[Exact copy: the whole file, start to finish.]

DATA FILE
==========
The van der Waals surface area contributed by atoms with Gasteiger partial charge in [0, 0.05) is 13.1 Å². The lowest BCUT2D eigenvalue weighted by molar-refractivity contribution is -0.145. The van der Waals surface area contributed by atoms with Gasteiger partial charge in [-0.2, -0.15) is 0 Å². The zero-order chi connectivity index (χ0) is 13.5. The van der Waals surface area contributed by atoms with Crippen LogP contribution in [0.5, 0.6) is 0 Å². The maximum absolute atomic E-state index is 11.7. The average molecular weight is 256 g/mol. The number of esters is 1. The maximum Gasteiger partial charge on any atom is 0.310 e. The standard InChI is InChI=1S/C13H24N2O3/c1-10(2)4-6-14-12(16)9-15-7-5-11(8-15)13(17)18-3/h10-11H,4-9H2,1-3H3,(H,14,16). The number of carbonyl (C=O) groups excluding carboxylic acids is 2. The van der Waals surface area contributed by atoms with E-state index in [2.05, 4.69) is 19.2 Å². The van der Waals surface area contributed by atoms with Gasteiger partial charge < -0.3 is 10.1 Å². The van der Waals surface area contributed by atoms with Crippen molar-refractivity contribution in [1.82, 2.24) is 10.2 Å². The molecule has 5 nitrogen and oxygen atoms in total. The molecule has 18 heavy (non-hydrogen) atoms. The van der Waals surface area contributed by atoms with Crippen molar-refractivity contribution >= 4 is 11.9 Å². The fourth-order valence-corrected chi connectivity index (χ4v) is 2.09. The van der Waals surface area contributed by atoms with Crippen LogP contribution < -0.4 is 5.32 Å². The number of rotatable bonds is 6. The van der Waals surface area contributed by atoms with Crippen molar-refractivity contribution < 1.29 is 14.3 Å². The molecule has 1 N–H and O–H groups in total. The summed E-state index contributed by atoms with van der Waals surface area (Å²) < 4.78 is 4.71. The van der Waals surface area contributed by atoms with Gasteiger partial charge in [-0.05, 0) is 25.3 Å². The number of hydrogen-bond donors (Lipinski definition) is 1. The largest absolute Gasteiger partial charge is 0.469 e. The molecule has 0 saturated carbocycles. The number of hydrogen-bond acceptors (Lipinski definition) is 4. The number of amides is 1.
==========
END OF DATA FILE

The van der Waals surface area contributed by atoms with Gasteiger partial charge in [0, 0.05) is 13.1 Å². The lowest BCUT2D eigenvalue weighted by molar-refractivity contribution is -0.145. The van der Waals surface area contributed by atoms with Gasteiger partial charge in [-0.2, -0.15) is 0 Å². The zero-order chi connectivity index (χ0) is 13.5. The van der Waals surface area contributed by atoms with Crippen LogP contribution in [0.5, 0.6) is 0 Å². The maximum absolute atomic E-state index is 11.7. The average molecular weight is 256 g/mol. The number of esters is 1. The maximum Gasteiger partial charge on any atom is 0.310 e. The standard InChI is InChI=1S/C13H24N2O3/c1-10(2)4-6-14-12(16)9-15-7-5-11(8-15)13(17)18-3/h10-11H,4-9H2,1-3H3,(H,14,16). The number of carbonyl (C=O) groups excluding carboxylic acids is 2. The van der Waals surface area contributed by atoms with E-state index in [2.05, 4.69) is 19.2 Å². The van der Waals surface area contributed by atoms with Gasteiger partial charge < -0.3 is 10.1 Å². The van der Waals surface area contributed by atoms with Crippen molar-refractivity contribution in [1.82, 2.24) is 10.2 Å². The molecule has 5 nitrogen and oxygen atoms in total. The molecule has 18 heavy (non-hydrogen) atoms. The van der Waals surface area contributed by atoms with Crippen molar-refractivity contribution >= 4 is 11.9 Å². The fourth-order valence-corrected chi connectivity index (χ4v) is 2.09. The van der Waals surface area contributed by atoms with Crippen LogP contribution < -0.4 is 5.32 Å². The number of rotatable bonds is 6. The van der Waals surface area contributed by atoms with Crippen molar-refractivity contribution < 1.29 is 14.3 Å². The molecule has 1 N–H and O–H groups in total. The summed E-state index contributed by atoms with van der Waals surface area (Å²) < 4.78 is 4.71. The van der Waals surface area contributed by atoms with Gasteiger partial charge in [-0.05, 0) is 25.3 Å². The number of hydrogen-bond donors (Lipinski definition) is 1. The largest absolute Gasteiger partial charge is 0.469 e. The molecule has 0 saturated carbocycles. The number of hydrogen-bond acceptors (Lipinski definition) is 4. The number of amides is 1.